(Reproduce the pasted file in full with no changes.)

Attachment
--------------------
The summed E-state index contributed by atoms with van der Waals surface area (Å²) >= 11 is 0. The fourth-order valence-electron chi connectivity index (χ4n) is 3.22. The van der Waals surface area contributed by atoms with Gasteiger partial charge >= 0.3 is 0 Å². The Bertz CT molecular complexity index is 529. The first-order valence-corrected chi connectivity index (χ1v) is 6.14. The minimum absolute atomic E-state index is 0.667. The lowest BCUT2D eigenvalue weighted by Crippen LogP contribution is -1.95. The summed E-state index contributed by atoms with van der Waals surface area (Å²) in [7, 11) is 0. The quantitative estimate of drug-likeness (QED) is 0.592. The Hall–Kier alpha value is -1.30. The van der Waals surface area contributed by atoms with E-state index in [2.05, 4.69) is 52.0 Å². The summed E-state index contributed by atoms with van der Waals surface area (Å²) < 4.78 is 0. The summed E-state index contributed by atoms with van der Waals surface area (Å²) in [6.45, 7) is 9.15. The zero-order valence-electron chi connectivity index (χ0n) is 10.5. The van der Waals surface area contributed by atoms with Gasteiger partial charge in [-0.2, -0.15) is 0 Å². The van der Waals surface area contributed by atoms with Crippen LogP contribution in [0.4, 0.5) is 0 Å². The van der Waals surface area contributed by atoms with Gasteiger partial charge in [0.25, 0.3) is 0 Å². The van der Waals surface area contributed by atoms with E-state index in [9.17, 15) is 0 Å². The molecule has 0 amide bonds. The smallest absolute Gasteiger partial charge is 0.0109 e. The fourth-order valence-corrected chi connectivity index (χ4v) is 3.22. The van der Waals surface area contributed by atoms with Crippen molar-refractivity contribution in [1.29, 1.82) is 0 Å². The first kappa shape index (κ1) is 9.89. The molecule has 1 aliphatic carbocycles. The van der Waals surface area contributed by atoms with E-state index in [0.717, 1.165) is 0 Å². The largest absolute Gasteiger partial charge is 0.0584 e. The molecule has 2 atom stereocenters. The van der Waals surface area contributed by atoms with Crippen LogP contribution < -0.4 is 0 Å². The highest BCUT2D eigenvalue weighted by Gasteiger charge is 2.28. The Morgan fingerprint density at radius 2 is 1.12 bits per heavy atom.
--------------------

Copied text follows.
The summed E-state index contributed by atoms with van der Waals surface area (Å²) >= 11 is 0. The fourth-order valence-electron chi connectivity index (χ4n) is 3.22. The van der Waals surface area contributed by atoms with Gasteiger partial charge >= 0.3 is 0 Å². The Bertz CT molecular complexity index is 529. The first-order valence-corrected chi connectivity index (χ1v) is 6.14. The minimum absolute atomic E-state index is 0.667. The lowest BCUT2D eigenvalue weighted by Crippen LogP contribution is -1.95. The summed E-state index contributed by atoms with van der Waals surface area (Å²) in [7, 11) is 0. The quantitative estimate of drug-likeness (QED) is 0.592. The Hall–Kier alpha value is -1.30. The van der Waals surface area contributed by atoms with E-state index in [2.05, 4.69) is 52.0 Å². The summed E-state index contributed by atoms with van der Waals surface area (Å²) < 4.78 is 0. The summed E-state index contributed by atoms with van der Waals surface area (Å²) in [6.45, 7) is 9.15. The zero-order valence-electron chi connectivity index (χ0n) is 10.5. The van der Waals surface area contributed by atoms with Gasteiger partial charge in [-0.2, -0.15) is 0 Å². The van der Waals surface area contributed by atoms with Crippen LogP contribution in [0.4, 0.5) is 0 Å². The van der Waals surface area contributed by atoms with Gasteiger partial charge in [0.25, 0.3) is 0 Å². The van der Waals surface area contributed by atoms with E-state index in [9.17, 15) is 0 Å². The molecule has 0 amide bonds. The smallest absolute Gasteiger partial charge is 0.0109 e. The fourth-order valence-corrected chi connectivity index (χ4v) is 3.22. The van der Waals surface area contributed by atoms with Crippen molar-refractivity contribution in [1.29, 1.82) is 0 Å². The first kappa shape index (κ1) is 9.89. The molecule has 1 aliphatic carbocycles. The van der Waals surface area contributed by atoms with E-state index in [0.717, 1.165) is 0 Å². The largest absolute Gasteiger partial charge is 0.0584 e. The molecule has 2 atom stereocenters. The van der Waals surface area contributed by atoms with Crippen LogP contribution < -0.4 is 0 Å². The highest BCUT2D eigenvalue weighted by Gasteiger charge is 2.28. The Morgan fingerprint density at radius 2 is 1.12 bits per heavy atom.